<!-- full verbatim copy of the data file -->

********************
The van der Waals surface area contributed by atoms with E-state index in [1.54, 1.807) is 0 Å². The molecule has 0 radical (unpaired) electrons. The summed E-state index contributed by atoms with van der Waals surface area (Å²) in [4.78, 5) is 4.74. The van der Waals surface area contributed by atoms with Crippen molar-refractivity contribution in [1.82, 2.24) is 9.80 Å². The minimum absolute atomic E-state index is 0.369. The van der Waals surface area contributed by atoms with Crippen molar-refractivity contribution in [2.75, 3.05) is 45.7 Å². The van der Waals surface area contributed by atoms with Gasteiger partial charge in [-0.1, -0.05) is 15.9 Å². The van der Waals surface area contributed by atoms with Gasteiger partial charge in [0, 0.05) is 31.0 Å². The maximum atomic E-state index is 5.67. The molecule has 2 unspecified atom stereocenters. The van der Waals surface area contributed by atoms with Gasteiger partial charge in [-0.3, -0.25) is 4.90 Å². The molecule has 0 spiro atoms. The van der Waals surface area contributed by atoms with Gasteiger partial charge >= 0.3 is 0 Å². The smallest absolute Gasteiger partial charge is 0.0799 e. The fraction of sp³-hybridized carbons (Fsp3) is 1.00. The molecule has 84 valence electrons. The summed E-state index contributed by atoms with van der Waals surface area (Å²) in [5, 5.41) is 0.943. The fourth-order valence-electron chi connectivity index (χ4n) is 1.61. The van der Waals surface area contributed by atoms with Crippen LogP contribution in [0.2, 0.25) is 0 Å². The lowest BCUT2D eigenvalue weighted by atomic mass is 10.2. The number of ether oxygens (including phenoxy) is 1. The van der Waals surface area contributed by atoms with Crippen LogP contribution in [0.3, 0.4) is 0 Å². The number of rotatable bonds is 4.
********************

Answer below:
The van der Waals surface area contributed by atoms with E-state index in [1.54, 1.807) is 0 Å². The molecule has 0 radical (unpaired) electrons. The summed E-state index contributed by atoms with van der Waals surface area (Å²) in [4.78, 5) is 4.74. The van der Waals surface area contributed by atoms with Crippen molar-refractivity contribution in [1.82, 2.24) is 9.80 Å². The minimum absolute atomic E-state index is 0.369. The van der Waals surface area contributed by atoms with Crippen molar-refractivity contribution in [2.75, 3.05) is 45.7 Å². The van der Waals surface area contributed by atoms with Gasteiger partial charge in [-0.1, -0.05) is 15.9 Å². The van der Waals surface area contributed by atoms with Gasteiger partial charge in [0, 0.05) is 31.0 Å². The maximum atomic E-state index is 5.67. The molecule has 2 unspecified atom stereocenters. The van der Waals surface area contributed by atoms with Gasteiger partial charge in [-0.3, -0.25) is 4.90 Å². The molecule has 0 spiro atoms. The van der Waals surface area contributed by atoms with Gasteiger partial charge >= 0.3 is 0 Å². The smallest absolute Gasteiger partial charge is 0.0799 e. The fraction of sp³-hybridized carbons (Fsp3) is 1.00. The molecule has 84 valence electrons. The summed E-state index contributed by atoms with van der Waals surface area (Å²) in [5, 5.41) is 0.943. The fourth-order valence-electron chi connectivity index (χ4n) is 1.61. The van der Waals surface area contributed by atoms with Crippen LogP contribution in [0.2, 0.25) is 0 Å². The lowest BCUT2D eigenvalue weighted by atomic mass is 10.2. The number of ether oxygens (including phenoxy) is 1. The van der Waals surface area contributed by atoms with Crippen LogP contribution in [0.3, 0.4) is 0 Å². The number of rotatable bonds is 4.